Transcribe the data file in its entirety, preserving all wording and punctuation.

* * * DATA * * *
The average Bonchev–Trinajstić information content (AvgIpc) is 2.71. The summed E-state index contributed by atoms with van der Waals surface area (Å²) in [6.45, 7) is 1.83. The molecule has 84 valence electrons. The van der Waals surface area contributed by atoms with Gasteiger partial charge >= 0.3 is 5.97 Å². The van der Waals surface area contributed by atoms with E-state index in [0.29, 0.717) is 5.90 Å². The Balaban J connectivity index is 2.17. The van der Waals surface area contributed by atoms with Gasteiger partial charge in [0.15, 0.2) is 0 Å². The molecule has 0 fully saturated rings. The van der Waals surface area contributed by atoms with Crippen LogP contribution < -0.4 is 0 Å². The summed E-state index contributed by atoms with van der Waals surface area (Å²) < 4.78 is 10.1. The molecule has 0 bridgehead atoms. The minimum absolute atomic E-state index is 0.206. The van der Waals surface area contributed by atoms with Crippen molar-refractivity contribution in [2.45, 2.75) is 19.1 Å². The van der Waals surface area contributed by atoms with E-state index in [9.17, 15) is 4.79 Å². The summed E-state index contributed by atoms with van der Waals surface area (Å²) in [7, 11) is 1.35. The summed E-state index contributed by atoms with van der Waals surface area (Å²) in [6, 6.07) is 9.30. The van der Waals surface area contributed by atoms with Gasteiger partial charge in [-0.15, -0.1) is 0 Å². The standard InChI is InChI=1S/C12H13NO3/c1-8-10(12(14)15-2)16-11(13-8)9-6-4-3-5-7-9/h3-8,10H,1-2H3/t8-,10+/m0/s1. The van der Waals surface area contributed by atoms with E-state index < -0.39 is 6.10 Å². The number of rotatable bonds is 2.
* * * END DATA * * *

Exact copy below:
The average Bonchev–Trinajstić information content (AvgIpc) is 2.71. The summed E-state index contributed by atoms with van der Waals surface area (Å²) in [6.45, 7) is 1.83. The molecule has 84 valence electrons. The van der Waals surface area contributed by atoms with Gasteiger partial charge >= 0.3 is 5.97 Å². The van der Waals surface area contributed by atoms with E-state index in [0.29, 0.717) is 5.90 Å². The Balaban J connectivity index is 2.17. The van der Waals surface area contributed by atoms with Gasteiger partial charge in [0.15, 0.2) is 0 Å². The molecule has 0 fully saturated rings. The van der Waals surface area contributed by atoms with Crippen LogP contribution < -0.4 is 0 Å². The summed E-state index contributed by atoms with van der Waals surface area (Å²) < 4.78 is 10.1. The molecule has 0 bridgehead atoms. The minimum absolute atomic E-state index is 0.206. The van der Waals surface area contributed by atoms with Crippen molar-refractivity contribution in [2.45, 2.75) is 19.1 Å². The van der Waals surface area contributed by atoms with E-state index in [9.17, 15) is 4.79 Å². The summed E-state index contributed by atoms with van der Waals surface area (Å²) in [7, 11) is 1.35. The summed E-state index contributed by atoms with van der Waals surface area (Å²) in [6, 6.07) is 9.30. The van der Waals surface area contributed by atoms with Gasteiger partial charge in [-0.15, -0.1) is 0 Å². The standard InChI is InChI=1S/C12H13NO3/c1-8-10(12(14)15-2)16-11(13-8)9-6-4-3-5-7-9/h3-8,10H,1-2H3/t8-,10+/m0/s1. The van der Waals surface area contributed by atoms with E-state index < -0.39 is 6.10 Å². The number of rotatable bonds is 2.